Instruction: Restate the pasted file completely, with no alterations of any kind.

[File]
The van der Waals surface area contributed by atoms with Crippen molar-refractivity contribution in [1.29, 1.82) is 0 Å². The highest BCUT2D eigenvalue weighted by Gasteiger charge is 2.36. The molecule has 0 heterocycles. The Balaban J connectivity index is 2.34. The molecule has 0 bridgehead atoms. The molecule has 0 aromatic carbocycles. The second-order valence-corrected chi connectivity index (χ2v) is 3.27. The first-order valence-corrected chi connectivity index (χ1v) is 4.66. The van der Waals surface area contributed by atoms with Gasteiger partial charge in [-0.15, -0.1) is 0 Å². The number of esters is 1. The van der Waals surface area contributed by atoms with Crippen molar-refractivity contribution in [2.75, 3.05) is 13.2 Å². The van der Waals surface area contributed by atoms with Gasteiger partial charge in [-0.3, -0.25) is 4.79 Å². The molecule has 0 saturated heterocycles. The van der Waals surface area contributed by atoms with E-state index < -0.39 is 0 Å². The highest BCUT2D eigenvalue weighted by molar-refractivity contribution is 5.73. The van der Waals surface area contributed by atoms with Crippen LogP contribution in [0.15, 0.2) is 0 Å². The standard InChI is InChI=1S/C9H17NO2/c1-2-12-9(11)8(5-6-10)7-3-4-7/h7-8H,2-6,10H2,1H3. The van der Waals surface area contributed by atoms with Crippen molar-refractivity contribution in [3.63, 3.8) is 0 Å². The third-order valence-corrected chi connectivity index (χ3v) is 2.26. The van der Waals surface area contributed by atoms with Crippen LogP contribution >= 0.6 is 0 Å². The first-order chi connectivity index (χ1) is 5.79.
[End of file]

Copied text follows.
The van der Waals surface area contributed by atoms with Crippen molar-refractivity contribution in [1.29, 1.82) is 0 Å². The highest BCUT2D eigenvalue weighted by Gasteiger charge is 2.36. The molecule has 0 heterocycles. The Balaban J connectivity index is 2.34. The molecule has 0 bridgehead atoms. The molecule has 0 aromatic carbocycles. The second-order valence-corrected chi connectivity index (χ2v) is 3.27. The first-order valence-corrected chi connectivity index (χ1v) is 4.66. The van der Waals surface area contributed by atoms with Gasteiger partial charge in [-0.15, -0.1) is 0 Å². The number of esters is 1. The van der Waals surface area contributed by atoms with Crippen molar-refractivity contribution in [2.75, 3.05) is 13.2 Å². The van der Waals surface area contributed by atoms with Gasteiger partial charge in [-0.3, -0.25) is 4.79 Å². The molecule has 0 saturated heterocycles. The van der Waals surface area contributed by atoms with E-state index < -0.39 is 0 Å². The highest BCUT2D eigenvalue weighted by molar-refractivity contribution is 5.73. The van der Waals surface area contributed by atoms with Crippen LogP contribution in [0.15, 0.2) is 0 Å². The standard InChI is InChI=1S/C9H17NO2/c1-2-12-9(11)8(5-6-10)7-3-4-7/h7-8H,2-6,10H2,1H3. The van der Waals surface area contributed by atoms with Crippen molar-refractivity contribution in [3.63, 3.8) is 0 Å². The third-order valence-corrected chi connectivity index (χ3v) is 2.26. The van der Waals surface area contributed by atoms with Crippen LogP contribution >= 0.6 is 0 Å². The first-order chi connectivity index (χ1) is 5.79.